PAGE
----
There’s a saying in the music business that goes something like this: If you’re not getting bootlegged, you’re not happening. So I guess it’s flattering, in a backhanded kind of way, to find “Losering” in places I’d rather not see it. Pretty much every time I take a spin through the worldwide web to see if my book has turned up anyplace new, I’ll find links to where it can be downloaded for free. Stolen, in other words; the work of pirates. Arrrrrr! No, I’m not going to link to any of them here because they’re easy enough to find and I’d rather you didn’t.
So yesterday, I happened onto one where “Losering” is being offered as a “Free eBook Download.” Between the picture of the cover, publisher’s summary and ISBN serial number, you’d figure this is authorized and legit if you didn’t know any better. It’s anything but. Because while the content (my book) is free, the Usenet account needed to download it is not. Nice setup, eh?
I forwarded the link along to University of Texas Press and heard back from rights manager Laura Young Bost, who spends a great deal of time battling this kind of piracy without much success, and it went the way these things usually do. Laura sent a take-down notice to the site’s operators, who proceeded to pass the buck. They refused to do anything because, Laura said, “the file is not hosted on their site; they only link to the illegal file.” Truly, plausible deniability is not confined to politics. Laura went on to write about the frustrations of seeing UT Press titles in places like this:
This is truly like Whack-a-mole; if we get ebooks taken down one place, they immediately pop up elsewhere. We actually found a couple of books in the past two weeks where pirates had hijacked legitimate websites (one was a carpet company), which went up and down, and they moved on to hijack other legitimate websites before we could even act. I am not trying to make light of this — it is piracy out and out. I wish I could tell you that we can successfully combat it, but unfortunately that is not the reality of the situation. My fondest wish is that everyone who downloads an illegal ebook gets a virus with it.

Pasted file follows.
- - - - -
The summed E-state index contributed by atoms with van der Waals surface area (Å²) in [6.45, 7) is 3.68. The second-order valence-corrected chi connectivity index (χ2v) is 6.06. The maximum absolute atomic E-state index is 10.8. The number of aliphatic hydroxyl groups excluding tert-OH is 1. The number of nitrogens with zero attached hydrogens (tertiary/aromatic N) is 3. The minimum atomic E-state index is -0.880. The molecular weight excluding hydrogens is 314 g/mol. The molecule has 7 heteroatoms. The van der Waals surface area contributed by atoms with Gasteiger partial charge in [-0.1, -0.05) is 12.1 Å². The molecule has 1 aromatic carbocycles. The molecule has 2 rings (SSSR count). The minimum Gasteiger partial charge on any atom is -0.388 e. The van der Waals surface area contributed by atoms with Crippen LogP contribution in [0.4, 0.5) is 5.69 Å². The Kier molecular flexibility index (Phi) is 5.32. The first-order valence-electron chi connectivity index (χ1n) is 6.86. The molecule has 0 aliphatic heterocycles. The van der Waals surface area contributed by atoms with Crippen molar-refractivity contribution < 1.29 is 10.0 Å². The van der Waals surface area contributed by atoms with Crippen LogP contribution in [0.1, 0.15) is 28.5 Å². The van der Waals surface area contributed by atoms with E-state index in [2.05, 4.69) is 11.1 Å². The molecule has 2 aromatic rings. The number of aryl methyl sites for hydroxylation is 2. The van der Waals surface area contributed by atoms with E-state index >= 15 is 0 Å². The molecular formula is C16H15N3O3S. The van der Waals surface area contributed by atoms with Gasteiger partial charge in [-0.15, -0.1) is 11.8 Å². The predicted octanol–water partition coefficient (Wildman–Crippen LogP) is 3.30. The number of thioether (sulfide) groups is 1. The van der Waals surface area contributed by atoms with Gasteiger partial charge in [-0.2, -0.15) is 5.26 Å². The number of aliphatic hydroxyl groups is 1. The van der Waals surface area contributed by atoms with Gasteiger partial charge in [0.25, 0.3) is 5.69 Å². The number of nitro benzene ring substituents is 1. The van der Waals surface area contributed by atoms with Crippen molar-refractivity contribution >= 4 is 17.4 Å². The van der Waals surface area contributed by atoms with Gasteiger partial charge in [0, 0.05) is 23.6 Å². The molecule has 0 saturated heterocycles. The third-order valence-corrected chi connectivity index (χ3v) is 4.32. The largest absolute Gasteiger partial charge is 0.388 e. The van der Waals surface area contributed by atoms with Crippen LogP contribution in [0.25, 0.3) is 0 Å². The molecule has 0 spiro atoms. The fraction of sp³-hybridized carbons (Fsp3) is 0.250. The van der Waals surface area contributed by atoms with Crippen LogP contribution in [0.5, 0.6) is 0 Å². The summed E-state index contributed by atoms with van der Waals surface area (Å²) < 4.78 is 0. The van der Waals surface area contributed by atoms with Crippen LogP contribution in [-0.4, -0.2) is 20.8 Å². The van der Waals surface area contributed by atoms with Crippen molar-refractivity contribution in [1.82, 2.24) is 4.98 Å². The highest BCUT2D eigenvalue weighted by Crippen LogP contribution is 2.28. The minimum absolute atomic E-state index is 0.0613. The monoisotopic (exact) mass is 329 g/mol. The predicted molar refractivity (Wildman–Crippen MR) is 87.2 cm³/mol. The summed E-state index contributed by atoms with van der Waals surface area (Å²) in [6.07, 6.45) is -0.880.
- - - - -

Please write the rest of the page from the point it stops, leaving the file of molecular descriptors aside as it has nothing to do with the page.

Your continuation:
Amen to that sentiment. Yes, I know this is the modern age, and I’m familiar with all the arguments about how information “wants to be free,” everyone needs to grow up and join the 21st century and so on. That doesn’t mean I have to like it. Not that I wrote this book expecting it would amount to any sort of windfall. Writing is like making music — don’t do either expecting it to be lucrative because the odds of significant payoff are about the same as winning the lottery.
Still, it’s a drag to see anonymous people brazenly offering up one’s work as bait for their download service, just cuz they can. David Lowery of Camper Van Beethoven/Cracker triggered a huge debate last year with this essay, which elegantly lays out the creator’s viewpoint from the musician’s side (Lowery also had some interesting things to say about the aftermath when I interviewed him back in January — see the last two paragraphs here). Or as Gillian Welch put it in a very prescient song back in 2001:
Everything is free now
That’s what they say
Everything I ever done
Gotta give it away.
Someone hit the big score
They figured it out
That we’re gonna do it anyway
Even if it doesn’t pay.
No, it doesn’t really do you any good to speak up about these things. And yet I can’t keep my mouth shut. For reasons unknown, the aforementioned pirate site actually has a “comments” section. Even though I knew it would be an exercise in futility, I entered the rather pointed comment below. You’ll notice that it’s flagged as “awaiting moderation,” meaning it has yet to be posted where others can see it. But I’m sure they’ll be letting that one through any time now, right? Riiiiiiiiight.